What is a Baby Nurse?
Baby Nurses provide non-medical care for your baby, they are not typically a registered nurse, but a trained and experienced individual proficient in all aspects of newborn care. They are with you whether you need assistance at night, breastfeeding support, a sleep specialist or an extra set of hands.
Screening a Baby Nurse
- Must be 20 years or older.
- Must be legally able to work in the U.S.
- Must be able to pass a criminal background check.
- Must have at least 3 years of experience in their field.
- Must have verifiable infant childcare references.
- Must be certified as a Newborn Care Specialist (Baby Nurse).
- Must be able to read, write and speak English fluently.
- Must have a high school diploma, GED or higher education.
- Must have CPR certification.
- Must be a non-smoker.
- Reference Check
- Criminal Background Check
Can you meet the Baby Nurse before she starts the job?
Baby Nurses are happy to meet you if there is time between their assignments. However, if there is not an opportunity to meet her before she begins working, you can speak extensively with her over the phone and call her references before committing to that particular Baby Nurse.
When should I schedule my Baby Nurse?
It is best to schedule your Baby Nurse as soon as your doctor confirms your due date. We recommend booking as soon as possible, as Baby Nurse schedules fill up quickly.
How long should I hire my Baby Nurse?
Your Baby Nurse can be hired anywhere between 14 days to 6 months or longer, it depends on the needs of your family.
How will I know my Baby Nurse will be available for my due date?
Your Baby Nurse will be on call 2 weeks before and 1 week after your estimated due date, allowing flexibility on the start time.
What should I expect from my Baby Nurse?
- Prepare, clean and sterilize feeding bottles
- Provide consultations and assistance with mother’s breastfeeding
- Change diapers and laundry for the baby’s bedding and clothing
- Feed, burp and settle the newborn back to sleep
- Bathe the baby and cleaning the umbilical cord
- Document the baby’s natural sleep and wake habits in journal
- Educate the parents on managing sleep and feeding schedules
- Organize baby supplies and ensure that the nursery is tidy and clean
- Establish a nurturing environment during the newborn’s waking hours
- Provide general assistance and guidance to parents
How does a Baby Nurse benefit breastfeeding moms at night?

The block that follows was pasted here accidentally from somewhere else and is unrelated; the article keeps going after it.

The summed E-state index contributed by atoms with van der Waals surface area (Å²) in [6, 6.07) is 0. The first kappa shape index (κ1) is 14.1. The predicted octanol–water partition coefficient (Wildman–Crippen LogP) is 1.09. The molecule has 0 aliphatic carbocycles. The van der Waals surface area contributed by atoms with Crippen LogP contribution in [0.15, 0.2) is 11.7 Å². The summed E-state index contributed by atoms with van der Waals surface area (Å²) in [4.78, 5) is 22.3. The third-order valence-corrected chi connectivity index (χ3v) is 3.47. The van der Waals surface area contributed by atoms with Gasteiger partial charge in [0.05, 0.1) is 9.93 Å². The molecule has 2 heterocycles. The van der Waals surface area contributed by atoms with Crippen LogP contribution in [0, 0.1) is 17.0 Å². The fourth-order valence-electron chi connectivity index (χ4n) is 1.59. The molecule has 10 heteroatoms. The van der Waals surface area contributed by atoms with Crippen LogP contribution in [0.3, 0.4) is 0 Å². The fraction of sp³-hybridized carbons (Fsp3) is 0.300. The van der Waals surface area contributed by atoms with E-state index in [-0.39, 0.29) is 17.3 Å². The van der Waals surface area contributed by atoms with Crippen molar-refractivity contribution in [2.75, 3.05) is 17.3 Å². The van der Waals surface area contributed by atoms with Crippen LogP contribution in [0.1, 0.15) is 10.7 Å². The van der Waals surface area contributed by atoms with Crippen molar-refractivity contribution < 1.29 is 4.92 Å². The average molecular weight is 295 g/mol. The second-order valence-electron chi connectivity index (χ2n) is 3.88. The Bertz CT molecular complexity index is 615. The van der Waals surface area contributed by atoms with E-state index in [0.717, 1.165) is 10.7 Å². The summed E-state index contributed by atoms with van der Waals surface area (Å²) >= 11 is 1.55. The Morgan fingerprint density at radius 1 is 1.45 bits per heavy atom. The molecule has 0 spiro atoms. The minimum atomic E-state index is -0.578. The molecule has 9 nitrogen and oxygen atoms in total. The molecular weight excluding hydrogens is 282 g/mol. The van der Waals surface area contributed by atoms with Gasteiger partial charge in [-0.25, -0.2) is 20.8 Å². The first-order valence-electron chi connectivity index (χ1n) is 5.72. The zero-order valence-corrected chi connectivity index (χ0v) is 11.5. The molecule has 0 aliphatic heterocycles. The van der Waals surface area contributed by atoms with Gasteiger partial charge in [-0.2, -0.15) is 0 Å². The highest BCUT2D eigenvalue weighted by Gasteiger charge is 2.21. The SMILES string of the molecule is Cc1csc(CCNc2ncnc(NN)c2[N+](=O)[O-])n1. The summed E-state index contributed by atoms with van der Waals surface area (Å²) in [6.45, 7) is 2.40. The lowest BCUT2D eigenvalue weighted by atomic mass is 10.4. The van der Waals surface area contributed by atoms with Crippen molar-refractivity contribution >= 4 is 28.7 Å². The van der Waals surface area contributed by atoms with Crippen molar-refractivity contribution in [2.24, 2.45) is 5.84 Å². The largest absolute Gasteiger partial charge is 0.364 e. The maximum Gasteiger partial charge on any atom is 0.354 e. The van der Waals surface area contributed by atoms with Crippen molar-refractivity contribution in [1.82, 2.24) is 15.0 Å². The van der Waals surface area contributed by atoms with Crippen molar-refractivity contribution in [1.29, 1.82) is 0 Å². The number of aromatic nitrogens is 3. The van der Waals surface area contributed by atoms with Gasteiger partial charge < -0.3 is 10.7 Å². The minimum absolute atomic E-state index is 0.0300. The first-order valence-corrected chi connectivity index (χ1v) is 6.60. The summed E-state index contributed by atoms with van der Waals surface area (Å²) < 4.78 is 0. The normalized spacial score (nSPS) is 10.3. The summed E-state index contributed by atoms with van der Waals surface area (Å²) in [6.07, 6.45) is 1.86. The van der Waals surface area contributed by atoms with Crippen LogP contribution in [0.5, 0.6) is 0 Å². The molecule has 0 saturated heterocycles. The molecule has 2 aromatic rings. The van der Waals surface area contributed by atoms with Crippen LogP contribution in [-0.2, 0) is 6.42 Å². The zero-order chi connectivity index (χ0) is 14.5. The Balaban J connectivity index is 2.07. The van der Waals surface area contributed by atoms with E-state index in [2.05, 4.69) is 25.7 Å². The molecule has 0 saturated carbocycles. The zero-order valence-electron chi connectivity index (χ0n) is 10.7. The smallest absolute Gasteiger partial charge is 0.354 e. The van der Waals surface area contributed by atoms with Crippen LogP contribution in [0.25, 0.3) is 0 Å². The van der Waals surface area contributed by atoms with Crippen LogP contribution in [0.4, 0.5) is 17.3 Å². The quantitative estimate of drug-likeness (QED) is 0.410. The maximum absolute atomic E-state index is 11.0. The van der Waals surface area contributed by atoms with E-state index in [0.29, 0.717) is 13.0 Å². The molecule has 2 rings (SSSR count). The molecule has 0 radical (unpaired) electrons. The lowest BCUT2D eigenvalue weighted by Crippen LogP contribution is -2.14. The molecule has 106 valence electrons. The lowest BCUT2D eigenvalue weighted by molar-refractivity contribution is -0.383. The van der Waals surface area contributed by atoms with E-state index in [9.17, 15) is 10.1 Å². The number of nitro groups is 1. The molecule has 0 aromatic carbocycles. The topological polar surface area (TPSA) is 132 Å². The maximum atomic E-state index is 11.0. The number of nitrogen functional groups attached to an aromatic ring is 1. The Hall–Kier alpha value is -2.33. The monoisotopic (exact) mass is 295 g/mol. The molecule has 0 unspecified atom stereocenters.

Your Baby Nurse will bring the baby to the mom for all feedings. When mom is done feeding, the Baby Nurse will take the baby and care for its needs until the next feeding, allowing mom much needed rest. You also have the option of pumping a bottle for night-time feedings.
How will the Baby Nurse put my baby on a schedule?
The Baby Nurse can put your baby on a schedule, if this is something you prefer. However, if you prefer to not work with a schedule, the Baby Nurse will fit into the plan that you want for your baby. When we are in the process matching you with a Baby Nurse, we will discuss the type of Baby Nurse that will be the best match for your family.
Do I need a private room for my Baby Nurse?
It would be great to have a private bedroom for your Baby Nurse, but it is not required. Your Baby Nurse can share a room with your baby.
Am I expected to provide meals for my Baby Nurse?
Parents are not expected to provide cook meals, but you are required to provide provisions for your Baby Nurse to prepare meals.
Can I ask my Baby Nurse to do housework?
Baby Nurse duties and responsibilities do not include housekeeping or pet care
When I am using 24h care, when does the Baby Nurse sleep?
The Baby Nurse will sleep when the baby is sleeping. She will also be allowed a 3 hour (flexible) break each 24-hour period, in which she can decide to sleep or leave the premises.
Can I have the Baby Nurse travel?
Yes. All expenses for the Baby Nurse’s food, travel, etc. are the responsibility of the family.
Does my Baby Nurse get any days off?
Yes. This varies depending on how many hours the Baby Nurse works each week.
Do I need to pay for my Baby Nurse travel expenses?
Your Baby Nurse may come from a different state, if they are the best match for your family. The client is monetarily responsible for round trip transportation for the Baby Nurse, if she is coming from another state. Some Baby Nurses will also travel to your home by taxi, metro rail or ferry and will request reimbursement for these fares.
How is the Baby Nurse paid?
The family is responsible for paying the Baby Nurse directly at the end of each week, based on the amount of hours or days she has worked. Acceptable payments are cash or check only.
Should I tip my Baby Nurse?
Yes, tipping your Baby Nurse is customary, but not required. Between 10%-15% of the total job assignment is standard.
What is the salary range for a Baby Nurse?
- 24 hour Baby Nurse – $225/day and up!
- Overnight Baby Nurse – $15/hr and up!
- These rates are for a single baby. Twins and Triplets will be additional cost.